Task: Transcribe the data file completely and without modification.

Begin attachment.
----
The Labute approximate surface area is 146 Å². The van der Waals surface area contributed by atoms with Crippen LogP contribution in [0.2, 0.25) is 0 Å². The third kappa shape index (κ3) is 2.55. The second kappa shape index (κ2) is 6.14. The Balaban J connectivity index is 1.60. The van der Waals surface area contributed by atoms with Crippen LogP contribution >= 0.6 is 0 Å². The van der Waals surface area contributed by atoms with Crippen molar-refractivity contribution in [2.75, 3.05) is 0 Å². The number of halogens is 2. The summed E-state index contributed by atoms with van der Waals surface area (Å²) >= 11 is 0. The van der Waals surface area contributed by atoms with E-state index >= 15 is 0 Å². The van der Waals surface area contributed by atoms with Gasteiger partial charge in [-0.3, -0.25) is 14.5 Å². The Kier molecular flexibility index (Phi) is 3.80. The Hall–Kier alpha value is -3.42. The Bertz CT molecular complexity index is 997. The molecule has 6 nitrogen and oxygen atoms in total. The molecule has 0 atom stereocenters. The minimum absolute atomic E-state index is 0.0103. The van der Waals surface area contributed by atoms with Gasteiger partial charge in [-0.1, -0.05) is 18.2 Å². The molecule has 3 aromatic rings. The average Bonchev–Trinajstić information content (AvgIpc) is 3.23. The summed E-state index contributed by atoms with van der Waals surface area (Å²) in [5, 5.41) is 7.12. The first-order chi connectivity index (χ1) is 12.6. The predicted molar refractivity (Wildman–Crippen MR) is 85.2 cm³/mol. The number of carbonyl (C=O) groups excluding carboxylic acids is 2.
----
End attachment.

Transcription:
The Labute approximate surface area is 146 Å². The van der Waals surface area contributed by atoms with Crippen LogP contribution in [0.2, 0.25) is 0 Å². The third kappa shape index (κ3) is 2.55. The second kappa shape index (κ2) is 6.14. The Balaban J connectivity index is 1.60. The van der Waals surface area contributed by atoms with Crippen LogP contribution >= 0.6 is 0 Å². The van der Waals surface area contributed by atoms with Crippen molar-refractivity contribution in [2.75, 3.05) is 0 Å². The number of halogens is 2. The summed E-state index contributed by atoms with van der Waals surface area (Å²) >= 11 is 0. The van der Waals surface area contributed by atoms with E-state index >= 15 is 0 Å². The van der Waals surface area contributed by atoms with Gasteiger partial charge in [-0.3, -0.25) is 14.5 Å². The Kier molecular flexibility index (Phi) is 3.80. The Hall–Kier alpha value is -3.42. The Bertz CT molecular complexity index is 997. The molecule has 6 nitrogen and oxygen atoms in total. The molecule has 0 atom stereocenters. The minimum absolute atomic E-state index is 0.0103. The van der Waals surface area contributed by atoms with Gasteiger partial charge in [-0.1, -0.05) is 18.2 Å². The molecule has 3 aromatic rings. The average Bonchev–Trinajstić information content (AvgIpc) is 3.23. The summed E-state index contributed by atoms with van der Waals surface area (Å²) in [5, 5.41) is 7.12. The first-order chi connectivity index (χ1) is 12.6. The predicted molar refractivity (Wildman–Crippen MR) is 85.2 cm³/mol. The number of carbonyl (C=O) groups excluding carboxylic acids is 2.